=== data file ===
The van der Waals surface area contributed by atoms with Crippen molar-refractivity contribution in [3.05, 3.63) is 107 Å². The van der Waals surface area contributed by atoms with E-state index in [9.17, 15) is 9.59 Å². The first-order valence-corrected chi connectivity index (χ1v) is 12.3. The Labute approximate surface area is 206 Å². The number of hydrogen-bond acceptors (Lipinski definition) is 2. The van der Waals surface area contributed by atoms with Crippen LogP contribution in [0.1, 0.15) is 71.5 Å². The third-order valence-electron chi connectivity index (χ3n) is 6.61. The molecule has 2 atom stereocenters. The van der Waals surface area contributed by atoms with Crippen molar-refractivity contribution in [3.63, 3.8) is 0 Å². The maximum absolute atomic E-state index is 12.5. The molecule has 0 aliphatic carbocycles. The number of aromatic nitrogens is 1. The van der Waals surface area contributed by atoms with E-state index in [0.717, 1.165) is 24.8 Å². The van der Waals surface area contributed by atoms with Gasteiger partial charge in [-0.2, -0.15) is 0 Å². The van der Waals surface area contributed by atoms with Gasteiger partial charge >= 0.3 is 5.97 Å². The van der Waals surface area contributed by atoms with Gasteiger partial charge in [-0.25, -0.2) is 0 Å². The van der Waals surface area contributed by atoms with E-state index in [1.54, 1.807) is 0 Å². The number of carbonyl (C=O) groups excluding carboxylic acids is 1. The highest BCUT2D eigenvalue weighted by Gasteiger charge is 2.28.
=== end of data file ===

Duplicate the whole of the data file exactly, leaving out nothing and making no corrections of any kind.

The van der Waals surface area contributed by atoms with Crippen molar-refractivity contribution in [3.05, 3.63) is 107 Å². The van der Waals surface area contributed by atoms with E-state index in [9.17, 15) is 9.59 Å². The first-order valence-corrected chi connectivity index (χ1v) is 12.3. The Labute approximate surface area is 206 Å². The number of hydrogen-bond acceptors (Lipinski definition) is 2. The van der Waals surface area contributed by atoms with Crippen LogP contribution in [0.1, 0.15) is 71.5 Å². The third-order valence-electron chi connectivity index (χ3n) is 6.61. The molecule has 2 atom stereocenters. The van der Waals surface area contributed by atoms with Crippen molar-refractivity contribution in [3.63, 3.8) is 0 Å². The maximum absolute atomic E-state index is 12.5. The molecule has 0 aliphatic carbocycles. The number of aromatic nitrogens is 1. The van der Waals surface area contributed by atoms with E-state index in [0.717, 1.165) is 24.8 Å². The van der Waals surface area contributed by atoms with Gasteiger partial charge in [-0.2, -0.15) is 0 Å². The van der Waals surface area contributed by atoms with Gasteiger partial charge >= 0.3 is 5.97 Å². The van der Waals surface area contributed by atoms with Gasteiger partial charge in [-0.25, -0.2) is 0 Å². The van der Waals surface area contributed by atoms with E-state index in [1.54, 1.807) is 0 Å². The number of carbonyl (C=O) groups excluding carboxylic acids is 1. The highest BCUT2D eigenvalue weighted by Gasteiger charge is 2.28.